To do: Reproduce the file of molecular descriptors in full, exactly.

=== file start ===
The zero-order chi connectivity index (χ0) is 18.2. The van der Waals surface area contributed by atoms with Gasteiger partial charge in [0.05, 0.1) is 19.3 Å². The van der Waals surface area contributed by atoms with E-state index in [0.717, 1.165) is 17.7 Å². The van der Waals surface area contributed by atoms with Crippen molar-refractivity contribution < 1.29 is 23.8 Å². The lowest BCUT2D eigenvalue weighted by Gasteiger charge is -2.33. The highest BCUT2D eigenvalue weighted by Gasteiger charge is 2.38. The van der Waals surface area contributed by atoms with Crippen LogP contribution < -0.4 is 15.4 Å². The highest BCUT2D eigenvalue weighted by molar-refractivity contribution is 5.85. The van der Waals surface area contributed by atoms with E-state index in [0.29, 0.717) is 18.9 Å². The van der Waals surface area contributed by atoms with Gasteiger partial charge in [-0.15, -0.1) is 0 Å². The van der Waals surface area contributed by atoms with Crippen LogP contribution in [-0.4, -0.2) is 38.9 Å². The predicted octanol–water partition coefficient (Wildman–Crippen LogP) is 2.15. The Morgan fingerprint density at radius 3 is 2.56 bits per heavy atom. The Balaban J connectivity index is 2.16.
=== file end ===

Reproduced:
The zero-order chi connectivity index (χ0) is 18.2. The van der Waals surface area contributed by atoms with Gasteiger partial charge in [0.05, 0.1) is 19.3 Å². The van der Waals surface area contributed by atoms with E-state index in [0.717, 1.165) is 17.7 Å². The van der Waals surface area contributed by atoms with Crippen molar-refractivity contribution < 1.29 is 23.8 Å². The lowest BCUT2D eigenvalue weighted by Gasteiger charge is -2.33. The highest BCUT2D eigenvalue weighted by Gasteiger charge is 2.38. The van der Waals surface area contributed by atoms with Crippen LogP contribution < -0.4 is 15.4 Å². The highest BCUT2D eigenvalue weighted by molar-refractivity contribution is 5.85. The van der Waals surface area contributed by atoms with E-state index in [0.29, 0.717) is 18.9 Å². The van der Waals surface area contributed by atoms with Gasteiger partial charge in [-0.15, -0.1) is 0 Å². The van der Waals surface area contributed by atoms with Crippen LogP contribution in [-0.4, -0.2) is 38.9 Å². The predicted octanol–water partition coefficient (Wildman–Crippen LogP) is 2.15. The Morgan fingerprint density at radius 3 is 2.56 bits per heavy atom. The Balaban J connectivity index is 2.16.